Aleuria aurantia has the common name “Orange Peel Fungus” because it looks like a discarded orange peel resting on the forest floor (I love mycology; more often than not, names make sense!). The Orange Peel Fungus is a cup fungus (see FFF#032) but is a bit more saucer-shaped than cup-shaped; it is roughly circular and usually has upturned edges. Often, the mushrooms become lobed and somewhat folded in on themselves. This really makes them look like orange peels, which also become wavy if the pieces are large enough. A. aurantia is small to medium-sized with the largest mushrooms growing about as wide as a small orange.
fungi in the phylum Ascomycota
Gyromitra caroliniana, variously called the “Red False Morel,” “Carolina False Morel,” or – my personal favorite – “Big Red,” is a false morel (see FFF#034) that can grow to astounding sizes. It has a reddish-brown cap that is tightly wrinkled, making it look very similar to true morels (see FFF#033). The easiest way to differentiate Big Red from true morels is to cut it in half; true morels have a central hollow chamber while false morels like Big Red are solid or have lots of small chambers. Big Red gets its common name from its cap color and the fact that it routinely produces mushrooms that weigh over three pounds.
Ergot Alkaloids (EAs) belong to a large class of mycotoxins. They are primarily produced by fungi in the genera Claviceps and Epichloë, although Claviceps purpurea is responsible for most of the impacts on humans. EAs are most common in rye, but can be found in any cereal grain. The toxins were a significant problem in the middle ages, but modern agricultural techniques mean that exposure to enough EAs to cause symptoms is extremely rare.1,2 Sources Many fungi produce ergot alkaloids in many different plant hosts. Humans are impacted most by species of Claviceps, which infect seeds of grasses. The most problematic species is C. purpurea (see FFF#061), which infects rye. A variety of other species infect cereal grains but cause less contamination. Livestock can be sickened by infected grain or by ergot alkaloids produced by endophytes in pasture grasses, most notably by Epichloë coenophiala.1–3 This post focuses on Claviceps and...
Unlike most other mycotoxins found in food, the ochratoxins are primarily produced during food storage. Fungi in the genera Aspergillus and Penicillium are common molds that decompose a variety of foods, from grains to coffee to grapes. In the process, many of those fungi produce ochratoxins, which can damage the kidneys and cause cancer in many animals. Ochratoxins presumably impact humans the same way, but researchers have so far been unable to directly link ochratoxins to any human disease. This is probably because human consumption of ochratoxins is usually very low.
Zearalenone is a fascinating mycotoxin produced by Fusarium species. It is the only mycotoxin that mimics the effects of the hormone estrogen. In high doses, it causes sexual organs to develop incorrectly. Pigs are the most susceptible animals and suffer estrogenism and vulvovaginitis when exposed to high levels of zearalenone. The toxin is present in many grain-based foods intended for human consumption, but usually at very low levels. As a result, zearalenone is generally harmless to humans.
Humans have very little to worry about from fumonisins, mycotoxins produced by Fusarium fungi that cause Fusarium ear rot disease of corn (maize). The toxins are linked with esophageal cancer, but scientists cannot prove that they cause cancer. However, fumonisins are a major problem for horses and pigs. In horses, the toxins cause liquefaction of the brain tissue, while in pigs they cause the lungs to fill with water.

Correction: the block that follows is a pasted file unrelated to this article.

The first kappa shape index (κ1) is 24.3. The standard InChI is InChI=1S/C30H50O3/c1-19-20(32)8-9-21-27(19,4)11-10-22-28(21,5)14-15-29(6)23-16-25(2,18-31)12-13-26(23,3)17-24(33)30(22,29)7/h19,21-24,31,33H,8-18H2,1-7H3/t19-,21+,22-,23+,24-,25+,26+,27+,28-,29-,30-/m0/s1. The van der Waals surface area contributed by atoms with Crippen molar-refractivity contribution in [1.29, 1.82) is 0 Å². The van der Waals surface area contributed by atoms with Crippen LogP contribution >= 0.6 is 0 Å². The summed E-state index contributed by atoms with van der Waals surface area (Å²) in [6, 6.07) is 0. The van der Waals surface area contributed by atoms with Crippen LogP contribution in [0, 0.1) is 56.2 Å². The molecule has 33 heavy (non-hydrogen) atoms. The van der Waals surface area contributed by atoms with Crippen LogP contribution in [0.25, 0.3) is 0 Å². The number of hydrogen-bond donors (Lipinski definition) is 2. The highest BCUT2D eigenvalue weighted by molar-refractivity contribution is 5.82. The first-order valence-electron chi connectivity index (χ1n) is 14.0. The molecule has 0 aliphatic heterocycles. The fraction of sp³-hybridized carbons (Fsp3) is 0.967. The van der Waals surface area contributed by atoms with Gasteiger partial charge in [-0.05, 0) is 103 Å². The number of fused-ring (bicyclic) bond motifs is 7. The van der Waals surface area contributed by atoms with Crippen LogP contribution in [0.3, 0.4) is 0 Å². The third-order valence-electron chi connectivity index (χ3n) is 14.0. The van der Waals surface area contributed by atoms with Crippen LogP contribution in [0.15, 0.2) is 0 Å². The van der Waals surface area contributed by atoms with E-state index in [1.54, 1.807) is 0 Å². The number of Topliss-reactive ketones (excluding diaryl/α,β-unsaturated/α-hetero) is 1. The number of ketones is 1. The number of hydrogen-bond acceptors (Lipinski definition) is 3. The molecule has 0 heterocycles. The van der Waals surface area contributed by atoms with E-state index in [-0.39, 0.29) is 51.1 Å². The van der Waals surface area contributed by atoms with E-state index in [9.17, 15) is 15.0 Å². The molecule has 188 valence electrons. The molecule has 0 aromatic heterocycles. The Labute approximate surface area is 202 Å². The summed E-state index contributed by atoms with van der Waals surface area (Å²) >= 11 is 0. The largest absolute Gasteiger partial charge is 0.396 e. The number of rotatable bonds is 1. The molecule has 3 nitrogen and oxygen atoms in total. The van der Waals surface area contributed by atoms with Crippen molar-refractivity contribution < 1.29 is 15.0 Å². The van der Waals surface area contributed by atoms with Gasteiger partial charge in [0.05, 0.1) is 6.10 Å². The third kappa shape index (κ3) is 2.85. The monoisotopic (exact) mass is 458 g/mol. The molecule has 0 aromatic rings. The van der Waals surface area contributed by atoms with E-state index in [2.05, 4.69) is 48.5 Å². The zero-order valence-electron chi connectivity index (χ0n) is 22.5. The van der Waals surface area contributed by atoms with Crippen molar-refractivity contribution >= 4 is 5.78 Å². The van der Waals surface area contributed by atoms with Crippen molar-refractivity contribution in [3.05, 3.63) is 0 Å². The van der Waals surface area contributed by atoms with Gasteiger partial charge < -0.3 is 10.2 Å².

Deoxynivalenol (DON) is a toxin found in grains infected with the fungus Fusarium graminearum and other Fusarium species. It is often called “vomitoxin” because it primarily causes vomiting in humans and livestock. Its long-term effects are mild, but it is still a very important mycotoxin because it is the most common mycotoxin found in food.
Fungi produce innumerable “mycotoxins” – compounds that are toxic to humans. In mushrooms, these cause symptoms ranging from gastrointestinal upset to death (see FFF#091–100 for more). Although these are of significant concern to mushroom hunters, their impact is relatively small. The most significant mycotoxins in terms of the number of people affected are produced by molds that naturally grow on food. Over the next few weeks, I will discuss some of the most problematic food-borne mycotoxins. Topping that list are the aflatoxins, which cause liver cancer and are especially problematic for people in developing nations.
In late October, it is not unusual to see Halloween decorations featuring bony fingers reaching up out of a grave. The natural world has its own version of this: Xylaria polymorpha, commonly known as Dead Man’s Fingers. This macabre name is an apt description of the mushrooms, which resemble burnt and dried out fingers reaching out of the ground to grab unwitting passers-by and drag them down into the depths of the earth. You can find these morbid ascomycetes on rotting logs at pretty much any time of the year.
Tolypocladium ophioglossoides (also called Cordyceps ophioglossoides and Elaphocordyceps ophioglossoides) is a fun little mushroom to find, but you have to be paying attention to enjoy it. Unlike most fungi that were placed in Cordyceps, which were insect parasites, T. ophioglossoides – commonly known as the “Golden Thread Cordyceps” (even though it is no longer in that genus) – attacks other fungi. Specifically, it parasitizes truffles in the genus Elaphomyces. If you can spot this tiny brown/black mushroom, make sure to dig it up carefully and follow the golden thread that attaches the mushroom to its truffle host.